That agreement, which you can read here, calls for at least $100,000 a year to community groups in the West End, a neighborhood parking permit plan, a one-time, $20,000 grant to Mortar, the minority business accelerator, the transfer of a purchase option on 60 plots of land owned by the Cincinnati Metropolitan Housing Authority to the Greater Cincinnati Redevelopment Authority, which will find a developer who will develop mixed-income housing and contribute to an affordable housing fund via a program called Voluntary Tax Incentive Contribution Agreements, minority workforce inclusion efforts by FCC and creation of a youth sports league by the team.

“We have essentially been told that the city council members are interested in the community having the opportunity to improve on that document, and to come back to the table with FCC,” Myers said. “If that doesn’t happen, it sounds like what could happen is that city council could move forward using that other community benefits agreement that has already been signed. So our feet are being held to the fire. … The general thought is, if we don’t engage now, we’re likely to lose the ability to engage.”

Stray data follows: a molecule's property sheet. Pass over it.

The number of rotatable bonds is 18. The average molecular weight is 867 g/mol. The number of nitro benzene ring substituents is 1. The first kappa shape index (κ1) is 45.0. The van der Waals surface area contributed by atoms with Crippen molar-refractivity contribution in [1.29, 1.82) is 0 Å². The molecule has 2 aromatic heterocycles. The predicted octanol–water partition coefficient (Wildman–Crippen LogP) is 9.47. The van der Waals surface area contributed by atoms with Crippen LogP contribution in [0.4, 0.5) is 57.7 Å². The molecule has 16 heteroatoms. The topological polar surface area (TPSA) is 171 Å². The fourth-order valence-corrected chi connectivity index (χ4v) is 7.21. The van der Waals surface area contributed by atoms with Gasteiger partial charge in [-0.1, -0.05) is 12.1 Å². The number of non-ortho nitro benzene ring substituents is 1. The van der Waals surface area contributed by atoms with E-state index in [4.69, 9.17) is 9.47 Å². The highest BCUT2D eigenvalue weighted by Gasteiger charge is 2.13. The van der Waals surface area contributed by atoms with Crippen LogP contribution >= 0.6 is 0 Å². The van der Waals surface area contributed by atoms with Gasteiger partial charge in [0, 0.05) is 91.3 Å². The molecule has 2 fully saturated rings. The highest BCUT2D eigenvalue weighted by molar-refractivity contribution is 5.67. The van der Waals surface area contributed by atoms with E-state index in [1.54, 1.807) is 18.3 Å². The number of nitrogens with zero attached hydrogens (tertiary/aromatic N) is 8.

Meanwhile, Over-the-Rhine's Community Council is also still fighting to have a say in the potential stadium's construction. A group from OTRCC met with FC Cincinnati representatives last week to outline concerns over noise, traffic and other issues. The stadium will front Central Parkway, just a few hundred feet from OTR.

“In the absence of an announced deadline from MLS, we have asked City Council to ensure that we have time for an authentic negotiation with the team,” said Mark Manley, co-chair of an ad-hoc group of the council, in a statement today. “The construction of a stadium just hundreds of feet from our homes will have a significant impact on the lives of residents, during construction and operation. We’re pleased that both City Council and the team leadership support an agreement to address these issues.”

FC Cincinnati's plans to build the stadium hinge on the team winning an expansion franchise from Major League Soccer. The team is competing against Sacramento and Detroit for that franchise, and many league watchers view Cincinnati as the favorite. It's unclear when the league will make its decision. FCC announced recently that MLS officials will tour the potential West End site soon.